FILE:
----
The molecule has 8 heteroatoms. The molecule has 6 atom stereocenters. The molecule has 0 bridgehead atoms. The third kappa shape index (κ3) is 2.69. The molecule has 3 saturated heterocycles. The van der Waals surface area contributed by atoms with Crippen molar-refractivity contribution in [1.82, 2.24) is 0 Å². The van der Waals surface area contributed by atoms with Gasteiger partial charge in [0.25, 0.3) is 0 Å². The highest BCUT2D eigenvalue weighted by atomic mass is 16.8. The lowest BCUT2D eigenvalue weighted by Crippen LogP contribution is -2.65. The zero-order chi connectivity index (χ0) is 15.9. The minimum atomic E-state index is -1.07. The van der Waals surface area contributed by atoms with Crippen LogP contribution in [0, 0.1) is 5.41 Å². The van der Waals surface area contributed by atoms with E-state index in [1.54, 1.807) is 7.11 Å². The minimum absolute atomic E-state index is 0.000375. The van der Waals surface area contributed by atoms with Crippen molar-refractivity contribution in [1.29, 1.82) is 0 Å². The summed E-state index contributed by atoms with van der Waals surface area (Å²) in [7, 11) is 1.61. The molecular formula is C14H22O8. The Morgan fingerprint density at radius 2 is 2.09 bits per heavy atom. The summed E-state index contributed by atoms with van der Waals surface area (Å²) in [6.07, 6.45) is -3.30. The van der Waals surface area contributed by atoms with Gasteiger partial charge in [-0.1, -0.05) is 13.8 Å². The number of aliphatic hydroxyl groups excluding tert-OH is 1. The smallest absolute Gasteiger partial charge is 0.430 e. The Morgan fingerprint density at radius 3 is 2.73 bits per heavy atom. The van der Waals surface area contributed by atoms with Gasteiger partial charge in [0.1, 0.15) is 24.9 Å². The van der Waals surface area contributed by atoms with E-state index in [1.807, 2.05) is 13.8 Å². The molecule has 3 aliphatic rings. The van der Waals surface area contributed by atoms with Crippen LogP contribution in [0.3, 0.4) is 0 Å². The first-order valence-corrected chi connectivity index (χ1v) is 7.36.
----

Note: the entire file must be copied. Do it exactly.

The molecule has 8 heteroatoms. The molecule has 6 atom stereocenters. The molecule has 0 bridgehead atoms. The third kappa shape index (κ3) is 2.69. The molecule has 3 saturated heterocycles. The van der Waals surface area contributed by atoms with Crippen molar-refractivity contribution in [1.82, 2.24) is 0 Å². The van der Waals surface area contributed by atoms with Gasteiger partial charge in [0.25, 0.3) is 0 Å². The highest BCUT2D eigenvalue weighted by atomic mass is 16.8. The lowest BCUT2D eigenvalue weighted by Crippen LogP contribution is -2.65. The zero-order chi connectivity index (χ0) is 15.9. The minimum atomic E-state index is -1.07. The van der Waals surface area contributed by atoms with Crippen LogP contribution in [0, 0.1) is 5.41 Å². The van der Waals surface area contributed by atoms with E-state index in [1.54, 1.807) is 7.11 Å². The minimum absolute atomic E-state index is 0.000375. The van der Waals surface area contributed by atoms with Crippen molar-refractivity contribution in [1.29, 1.82) is 0 Å². The summed E-state index contributed by atoms with van der Waals surface area (Å²) in [7, 11) is 1.61. The molecular formula is C14H22O8. The Morgan fingerprint density at radius 2 is 2.09 bits per heavy atom. The summed E-state index contributed by atoms with van der Waals surface area (Å²) in [6.07, 6.45) is -3.30. The van der Waals surface area contributed by atoms with Gasteiger partial charge in [-0.1, -0.05) is 13.8 Å². The number of aliphatic hydroxyl groups excluding tert-OH is 1. The smallest absolute Gasteiger partial charge is 0.430 e. The Morgan fingerprint density at radius 3 is 2.73 bits per heavy atom. The van der Waals surface area contributed by atoms with Gasteiger partial charge in [0.1, 0.15) is 24.9 Å². The van der Waals surface area contributed by atoms with E-state index in [1.807, 2.05) is 13.8 Å². The molecule has 3 aliphatic rings. The van der Waals surface area contributed by atoms with Crippen LogP contribution in [0.3, 0.4) is 0 Å². The first-order valence-corrected chi connectivity index (χ1v) is 7.36.